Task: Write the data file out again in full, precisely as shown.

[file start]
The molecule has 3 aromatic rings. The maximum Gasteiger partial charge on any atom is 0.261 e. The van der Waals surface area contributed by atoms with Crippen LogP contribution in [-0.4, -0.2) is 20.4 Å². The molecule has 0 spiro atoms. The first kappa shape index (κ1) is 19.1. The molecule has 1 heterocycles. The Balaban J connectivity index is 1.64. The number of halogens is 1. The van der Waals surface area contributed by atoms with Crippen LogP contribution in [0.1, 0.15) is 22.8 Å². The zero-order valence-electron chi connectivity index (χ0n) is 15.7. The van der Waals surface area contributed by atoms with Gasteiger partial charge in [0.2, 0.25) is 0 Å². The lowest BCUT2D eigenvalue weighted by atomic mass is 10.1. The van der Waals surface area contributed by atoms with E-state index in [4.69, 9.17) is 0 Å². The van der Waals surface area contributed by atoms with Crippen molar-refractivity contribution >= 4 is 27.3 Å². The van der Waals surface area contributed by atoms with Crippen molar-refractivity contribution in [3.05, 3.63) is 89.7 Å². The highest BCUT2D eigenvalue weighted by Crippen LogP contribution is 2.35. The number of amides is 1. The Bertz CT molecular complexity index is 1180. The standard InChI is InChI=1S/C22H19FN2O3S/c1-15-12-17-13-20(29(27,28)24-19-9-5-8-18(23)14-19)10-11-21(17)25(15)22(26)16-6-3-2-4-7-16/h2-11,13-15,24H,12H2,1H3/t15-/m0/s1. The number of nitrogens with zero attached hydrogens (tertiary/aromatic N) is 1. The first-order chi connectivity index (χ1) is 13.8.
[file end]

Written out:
The molecule has 3 aromatic rings. The maximum Gasteiger partial charge on any atom is 0.261 e. The van der Waals surface area contributed by atoms with Crippen LogP contribution in [-0.4, -0.2) is 20.4 Å². The molecule has 0 spiro atoms. The first kappa shape index (κ1) is 19.1. The molecule has 1 heterocycles. The Balaban J connectivity index is 1.64. The number of halogens is 1. The van der Waals surface area contributed by atoms with Crippen LogP contribution in [0.1, 0.15) is 22.8 Å². The zero-order valence-electron chi connectivity index (χ0n) is 15.7. The van der Waals surface area contributed by atoms with Gasteiger partial charge in [0.2, 0.25) is 0 Å². The lowest BCUT2D eigenvalue weighted by atomic mass is 10.1. The van der Waals surface area contributed by atoms with E-state index in [4.69, 9.17) is 0 Å². The van der Waals surface area contributed by atoms with Crippen molar-refractivity contribution >= 4 is 27.3 Å². The van der Waals surface area contributed by atoms with Crippen molar-refractivity contribution in [3.05, 3.63) is 89.7 Å². The highest BCUT2D eigenvalue weighted by Crippen LogP contribution is 2.35. The number of amides is 1. The Bertz CT molecular complexity index is 1180. The standard InChI is InChI=1S/C22H19FN2O3S/c1-15-12-17-13-20(29(27,28)24-19-9-5-8-18(23)14-19)10-11-21(17)25(15)22(26)16-6-3-2-4-7-16/h2-11,13-15,24H,12H2,1H3/t15-/m0/s1. The number of nitrogens with zero attached hydrogens (tertiary/aromatic N) is 1. The first-order chi connectivity index (χ1) is 13.8.